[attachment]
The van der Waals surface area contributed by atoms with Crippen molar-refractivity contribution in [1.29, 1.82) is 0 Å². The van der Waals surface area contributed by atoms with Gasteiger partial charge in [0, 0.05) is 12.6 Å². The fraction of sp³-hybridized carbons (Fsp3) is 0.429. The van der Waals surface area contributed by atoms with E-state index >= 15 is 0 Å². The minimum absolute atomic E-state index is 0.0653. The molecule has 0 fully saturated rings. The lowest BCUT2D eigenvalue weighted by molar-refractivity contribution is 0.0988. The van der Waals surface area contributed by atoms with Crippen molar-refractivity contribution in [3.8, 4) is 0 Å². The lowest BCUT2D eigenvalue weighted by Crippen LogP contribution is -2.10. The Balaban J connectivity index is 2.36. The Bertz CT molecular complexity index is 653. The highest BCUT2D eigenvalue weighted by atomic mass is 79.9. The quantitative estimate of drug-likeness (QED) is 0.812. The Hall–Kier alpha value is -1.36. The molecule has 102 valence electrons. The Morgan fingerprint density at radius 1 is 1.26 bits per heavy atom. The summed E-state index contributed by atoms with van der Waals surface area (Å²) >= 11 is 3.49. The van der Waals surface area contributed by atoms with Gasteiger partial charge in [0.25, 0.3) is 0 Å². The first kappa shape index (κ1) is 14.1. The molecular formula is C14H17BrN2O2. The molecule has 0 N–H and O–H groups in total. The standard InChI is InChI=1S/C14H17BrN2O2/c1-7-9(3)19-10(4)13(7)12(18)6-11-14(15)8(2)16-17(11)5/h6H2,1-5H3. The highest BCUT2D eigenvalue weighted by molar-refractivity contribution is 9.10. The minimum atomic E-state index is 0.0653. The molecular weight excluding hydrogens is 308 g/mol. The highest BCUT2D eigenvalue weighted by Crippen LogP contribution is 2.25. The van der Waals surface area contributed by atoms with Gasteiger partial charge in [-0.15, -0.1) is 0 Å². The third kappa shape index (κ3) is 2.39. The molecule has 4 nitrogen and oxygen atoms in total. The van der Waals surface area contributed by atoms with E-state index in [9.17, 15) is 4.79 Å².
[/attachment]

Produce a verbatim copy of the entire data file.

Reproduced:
The van der Waals surface area contributed by atoms with Crippen molar-refractivity contribution in [1.29, 1.82) is 0 Å². The van der Waals surface area contributed by atoms with Gasteiger partial charge in [0, 0.05) is 12.6 Å². The fraction of sp³-hybridized carbons (Fsp3) is 0.429. The van der Waals surface area contributed by atoms with E-state index >= 15 is 0 Å². The minimum absolute atomic E-state index is 0.0653. The molecule has 0 fully saturated rings. The lowest BCUT2D eigenvalue weighted by molar-refractivity contribution is 0.0988. The van der Waals surface area contributed by atoms with Crippen molar-refractivity contribution in [3.8, 4) is 0 Å². The lowest BCUT2D eigenvalue weighted by Crippen LogP contribution is -2.10. The Balaban J connectivity index is 2.36. The Bertz CT molecular complexity index is 653. The highest BCUT2D eigenvalue weighted by atomic mass is 79.9. The quantitative estimate of drug-likeness (QED) is 0.812. The Hall–Kier alpha value is -1.36. The molecule has 102 valence electrons. The Morgan fingerprint density at radius 1 is 1.26 bits per heavy atom. The summed E-state index contributed by atoms with van der Waals surface area (Å²) >= 11 is 3.49. The van der Waals surface area contributed by atoms with Gasteiger partial charge in [0.25, 0.3) is 0 Å². The first kappa shape index (κ1) is 14.1. The molecular formula is C14H17BrN2O2. The molecule has 0 N–H and O–H groups in total. The standard InChI is InChI=1S/C14H17BrN2O2/c1-7-9(3)19-10(4)13(7)12(18)6-11-14(15)8(2)16-17(11)5/h6H2,1-5H3. The highest BCUT2D eigenvalue weighted by molar-refractivity contribution is 9.10. The minimum atomic E-state index is 0.0653. The molecular weight excluding hydrogens is 308 g/mol. The highest BCUT2D eigenvalue weighted by Crippen LogP contribution is 2.25. The van der Waals surface area contributed by atoms with Gasteiger partial charge in [-0.15, -0.1) is 0 Å². The third kappa shape index (κ3) is 2.39. The molecule has 4 nitrogen and oxygen atoms in total. The van der Waals surface area contributed by atoms with E-state index in [9.17, 15) is 4.79 Å².